Submitted by Craig Romano for Northwest Event Organizers

Visit the Black and White Lakes in the fall and discover a surrounding landscape far from black and white. Revel instead in an alpine world of living color. The lakes sit in a basin long burned of its forest cover, now carpeted in by berry bushes, mountain ashes and other shrubs that burst with brilliant hues of red, orange and yellow come the autumn equinox. It’s a grunt to reach them, but chances are good you won’t have too much company—unless you count gregarious ground squirrels, docile deer and inquisitive bears.

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The view from Black and White Lake is spectacular in the fall Photo credit: Craig Romano

Hit the Trail

While the Black and White Lakes lie on the trail less traveled, you must first hike some well-trodden paths. Start your journey on the North Fork Skokomish River Trail, which begins on an old road that was decommissioned in the 1970s. Hike through wild country, much like what U.S. Army Second Lieutenant Joseph P. O’Neil saw in the 1880s on his exploratory trips into the Olympic Mountains. But something O’Neil saw that you won’t were legendary fish runs. Before the North Fork Skokomish’s flow was dammed by Tacoma Power in the 1920s, this river was one of the largest salmon-rearing waterways on the peninsula.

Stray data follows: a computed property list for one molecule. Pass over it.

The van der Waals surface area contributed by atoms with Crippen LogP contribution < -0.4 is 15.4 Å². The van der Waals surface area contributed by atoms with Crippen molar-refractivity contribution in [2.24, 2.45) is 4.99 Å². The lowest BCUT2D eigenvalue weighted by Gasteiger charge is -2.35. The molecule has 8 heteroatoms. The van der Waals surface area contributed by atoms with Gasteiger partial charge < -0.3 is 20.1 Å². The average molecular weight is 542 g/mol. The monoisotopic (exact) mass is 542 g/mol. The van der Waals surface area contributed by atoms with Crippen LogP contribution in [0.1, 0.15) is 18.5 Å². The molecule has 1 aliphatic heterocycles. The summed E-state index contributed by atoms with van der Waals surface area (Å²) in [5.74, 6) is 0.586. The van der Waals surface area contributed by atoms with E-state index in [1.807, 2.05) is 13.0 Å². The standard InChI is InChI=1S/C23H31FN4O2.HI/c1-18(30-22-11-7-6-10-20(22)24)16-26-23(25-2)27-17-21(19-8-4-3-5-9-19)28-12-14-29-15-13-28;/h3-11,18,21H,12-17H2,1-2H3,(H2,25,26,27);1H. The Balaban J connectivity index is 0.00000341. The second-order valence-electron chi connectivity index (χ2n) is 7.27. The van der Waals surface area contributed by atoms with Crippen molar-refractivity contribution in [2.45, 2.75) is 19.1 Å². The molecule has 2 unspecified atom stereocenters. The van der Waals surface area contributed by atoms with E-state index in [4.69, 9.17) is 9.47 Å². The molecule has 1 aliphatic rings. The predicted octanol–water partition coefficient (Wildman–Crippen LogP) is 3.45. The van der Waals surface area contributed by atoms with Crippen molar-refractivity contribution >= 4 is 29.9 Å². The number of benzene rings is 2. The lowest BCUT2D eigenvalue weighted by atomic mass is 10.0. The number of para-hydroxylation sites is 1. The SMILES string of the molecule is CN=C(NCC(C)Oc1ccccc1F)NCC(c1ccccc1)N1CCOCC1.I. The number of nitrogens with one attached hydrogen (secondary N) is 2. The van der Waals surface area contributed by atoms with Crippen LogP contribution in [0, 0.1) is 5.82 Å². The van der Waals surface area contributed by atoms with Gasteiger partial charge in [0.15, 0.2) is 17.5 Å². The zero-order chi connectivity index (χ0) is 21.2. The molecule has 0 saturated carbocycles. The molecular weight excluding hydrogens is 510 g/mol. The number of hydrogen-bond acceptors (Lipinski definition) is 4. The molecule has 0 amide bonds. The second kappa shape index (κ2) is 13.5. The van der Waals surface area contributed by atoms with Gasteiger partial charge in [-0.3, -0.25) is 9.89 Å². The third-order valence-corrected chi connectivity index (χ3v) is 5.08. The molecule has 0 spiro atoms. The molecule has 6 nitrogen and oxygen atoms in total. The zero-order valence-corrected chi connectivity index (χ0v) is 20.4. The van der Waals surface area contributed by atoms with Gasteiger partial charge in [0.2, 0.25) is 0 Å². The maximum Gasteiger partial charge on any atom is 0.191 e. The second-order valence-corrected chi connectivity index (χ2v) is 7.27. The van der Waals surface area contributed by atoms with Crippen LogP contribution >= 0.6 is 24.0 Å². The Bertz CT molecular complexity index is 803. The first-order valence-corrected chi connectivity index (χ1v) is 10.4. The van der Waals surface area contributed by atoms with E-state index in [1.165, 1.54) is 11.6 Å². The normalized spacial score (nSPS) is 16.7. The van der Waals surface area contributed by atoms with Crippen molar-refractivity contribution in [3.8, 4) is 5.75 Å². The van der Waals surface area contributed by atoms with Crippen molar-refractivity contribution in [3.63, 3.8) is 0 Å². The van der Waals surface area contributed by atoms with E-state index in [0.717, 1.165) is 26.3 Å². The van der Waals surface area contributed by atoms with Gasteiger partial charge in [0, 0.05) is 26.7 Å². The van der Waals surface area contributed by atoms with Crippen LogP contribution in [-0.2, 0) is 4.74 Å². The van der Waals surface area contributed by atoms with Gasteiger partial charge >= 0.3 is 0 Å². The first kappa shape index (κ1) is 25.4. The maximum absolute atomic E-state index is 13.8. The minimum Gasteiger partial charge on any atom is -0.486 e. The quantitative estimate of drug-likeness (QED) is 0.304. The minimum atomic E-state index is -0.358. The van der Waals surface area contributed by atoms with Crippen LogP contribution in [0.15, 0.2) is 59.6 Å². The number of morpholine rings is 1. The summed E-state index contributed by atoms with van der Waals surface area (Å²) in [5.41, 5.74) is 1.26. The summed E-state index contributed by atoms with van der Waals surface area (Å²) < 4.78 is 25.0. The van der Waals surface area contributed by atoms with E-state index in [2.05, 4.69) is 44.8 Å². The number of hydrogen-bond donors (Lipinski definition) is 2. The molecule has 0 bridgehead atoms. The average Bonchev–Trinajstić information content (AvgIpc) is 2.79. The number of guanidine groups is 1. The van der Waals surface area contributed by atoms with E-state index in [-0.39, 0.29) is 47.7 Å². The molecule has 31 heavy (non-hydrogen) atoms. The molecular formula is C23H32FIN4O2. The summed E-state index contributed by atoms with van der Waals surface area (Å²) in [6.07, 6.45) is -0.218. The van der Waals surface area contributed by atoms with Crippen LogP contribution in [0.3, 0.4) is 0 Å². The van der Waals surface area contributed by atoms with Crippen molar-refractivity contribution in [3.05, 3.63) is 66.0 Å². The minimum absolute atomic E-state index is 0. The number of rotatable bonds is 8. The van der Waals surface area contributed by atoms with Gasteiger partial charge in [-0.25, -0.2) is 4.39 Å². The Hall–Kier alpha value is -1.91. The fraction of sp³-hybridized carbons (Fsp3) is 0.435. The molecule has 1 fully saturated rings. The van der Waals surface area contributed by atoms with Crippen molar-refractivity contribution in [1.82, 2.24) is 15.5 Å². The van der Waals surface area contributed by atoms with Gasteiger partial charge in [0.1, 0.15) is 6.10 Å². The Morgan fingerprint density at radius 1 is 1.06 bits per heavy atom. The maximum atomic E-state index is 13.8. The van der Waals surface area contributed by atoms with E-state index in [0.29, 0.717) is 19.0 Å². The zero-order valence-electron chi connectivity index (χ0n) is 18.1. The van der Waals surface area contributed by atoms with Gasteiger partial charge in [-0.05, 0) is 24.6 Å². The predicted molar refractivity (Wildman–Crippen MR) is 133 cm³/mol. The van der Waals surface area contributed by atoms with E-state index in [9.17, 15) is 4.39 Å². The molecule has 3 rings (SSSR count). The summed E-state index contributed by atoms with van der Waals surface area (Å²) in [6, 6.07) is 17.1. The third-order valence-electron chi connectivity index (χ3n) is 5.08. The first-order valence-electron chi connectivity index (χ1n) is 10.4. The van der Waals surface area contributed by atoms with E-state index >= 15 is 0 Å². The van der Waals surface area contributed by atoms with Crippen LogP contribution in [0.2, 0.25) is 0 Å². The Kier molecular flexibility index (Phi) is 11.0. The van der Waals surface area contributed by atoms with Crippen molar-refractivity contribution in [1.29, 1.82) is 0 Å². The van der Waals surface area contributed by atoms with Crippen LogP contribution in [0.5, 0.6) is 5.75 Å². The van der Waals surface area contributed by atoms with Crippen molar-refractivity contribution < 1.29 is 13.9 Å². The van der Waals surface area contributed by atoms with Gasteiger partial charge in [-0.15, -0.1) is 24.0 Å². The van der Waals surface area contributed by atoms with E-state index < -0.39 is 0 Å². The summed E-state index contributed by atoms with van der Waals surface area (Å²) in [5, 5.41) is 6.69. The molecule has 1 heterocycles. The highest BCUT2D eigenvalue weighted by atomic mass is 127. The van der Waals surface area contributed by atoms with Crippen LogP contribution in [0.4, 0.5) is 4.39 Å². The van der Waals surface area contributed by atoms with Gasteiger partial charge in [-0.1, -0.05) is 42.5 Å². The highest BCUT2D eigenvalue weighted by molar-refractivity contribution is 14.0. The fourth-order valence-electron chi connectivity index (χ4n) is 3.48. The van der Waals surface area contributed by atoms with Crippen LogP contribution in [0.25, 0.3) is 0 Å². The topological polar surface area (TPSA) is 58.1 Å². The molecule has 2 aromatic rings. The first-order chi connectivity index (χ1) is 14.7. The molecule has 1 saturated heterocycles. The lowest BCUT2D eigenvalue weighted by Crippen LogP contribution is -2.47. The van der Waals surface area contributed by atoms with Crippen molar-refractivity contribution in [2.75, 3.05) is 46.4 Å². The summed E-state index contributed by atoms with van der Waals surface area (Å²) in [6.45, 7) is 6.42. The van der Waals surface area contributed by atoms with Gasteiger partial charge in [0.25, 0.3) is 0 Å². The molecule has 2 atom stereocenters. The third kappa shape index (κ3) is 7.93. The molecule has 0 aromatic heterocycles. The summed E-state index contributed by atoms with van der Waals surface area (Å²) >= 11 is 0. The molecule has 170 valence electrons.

Hike upstream on a wide path and gentle grade crossing several side creeks. Traverse a luxuriant bottomland of big cedars, Douglas firs, and moss-cloaked big-leaf maples. Pass the Staircase -Rapids Loop Trail and consider taking it on the return for a slight variation. After passing Slide Camp, hike across the Beaver Fire of 1985 that was caused by an illegal campfire during a drought and resulted in 1,400 acres of old growth going up in flames.

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While the path is less-traveled, it’s definitely worth the journey to the Black and White Lakes. Photo credit: Craig Romano